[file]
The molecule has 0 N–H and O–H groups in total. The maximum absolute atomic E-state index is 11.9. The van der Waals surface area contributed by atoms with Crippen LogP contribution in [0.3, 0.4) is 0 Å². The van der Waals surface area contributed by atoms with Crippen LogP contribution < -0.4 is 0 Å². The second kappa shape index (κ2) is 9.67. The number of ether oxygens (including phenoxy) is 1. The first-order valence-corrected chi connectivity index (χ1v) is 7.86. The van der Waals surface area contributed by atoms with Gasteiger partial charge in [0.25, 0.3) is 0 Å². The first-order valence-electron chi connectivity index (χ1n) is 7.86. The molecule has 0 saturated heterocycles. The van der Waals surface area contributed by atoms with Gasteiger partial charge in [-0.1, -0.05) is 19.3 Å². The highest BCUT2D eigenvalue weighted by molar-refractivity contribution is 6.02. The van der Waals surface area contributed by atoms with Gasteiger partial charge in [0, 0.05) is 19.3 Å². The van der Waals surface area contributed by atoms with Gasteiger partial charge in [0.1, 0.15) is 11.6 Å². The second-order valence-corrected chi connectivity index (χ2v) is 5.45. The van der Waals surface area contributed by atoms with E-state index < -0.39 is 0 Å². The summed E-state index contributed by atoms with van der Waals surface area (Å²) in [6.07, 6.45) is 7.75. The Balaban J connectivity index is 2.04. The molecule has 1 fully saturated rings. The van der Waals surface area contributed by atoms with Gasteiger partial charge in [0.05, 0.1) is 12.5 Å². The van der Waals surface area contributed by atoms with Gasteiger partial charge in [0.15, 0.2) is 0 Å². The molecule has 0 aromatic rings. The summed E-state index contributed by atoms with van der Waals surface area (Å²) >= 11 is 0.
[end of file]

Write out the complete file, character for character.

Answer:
The molecule has 0 N–H and O–H groups in total. The maximum absolute atomic E-state index is 11.9. The van der Waals surface area contributed by atoms with Crippen LogP contribution in [0.3, 0.4) is 0 Å². The van der Waals surface area contributed by atoms with Crippen LogP contribution < -0.4 is 0 Å². The second kappa shape index (κ2) is 9.67. The number of ether oxygens (including phenoxy) is 1. The first-order valence-corrected chi connectivity index (χ1v) is 7.86. The van der Waals surface area contributed by atoms with Gasteiger partial charge in [0.25, 0.3) is 0 Å². The first-order valence-electron chi connectivity index (χ1n) is 7.86. The molecule has 0 saturated heterocycles. The van der Waals surface area contributed by atoms with Gasteiger partial charge in [-0.1, -0.05) is 19.3 Å². The highest BCUT2D eigenvalue weighted by molar-refractivity contribution is 6.02. The van der Waals surface area contributed by atoms with Gasteiger partial charge in [0, 0.05) is 19.3 Å². The van der Waals surface area contributed by atoms with Gasteiger partial charge in [0.1, 0.15) is 11.6 Å². The second-order valence-corrected chi connectivity index (χ2v) is 5.45. The van der Waals surface area contributed by atoms with E-state index < -0.39 is 0 Å². The summed E-state index contributed by atoms with van der Waals surface area (Å²) in [6.07, 6.45) is 7.75. The Balaban J connectivity index is 2.04. The molecule has 1 fully saturated rings. The van der Waals surface area contributed by atoms with Gasteiger partial charge in [0.05, 0.1) is 12.5 Å². The van der Waals surface area contributed by atoms with Gasteiger partial charge in [0.15, 0.2) is 0 Å². The molecule has 0 aromatic rings. The summed E-state index contributed by atoms with van der Waals surface area (Å²) >= 11 is 0.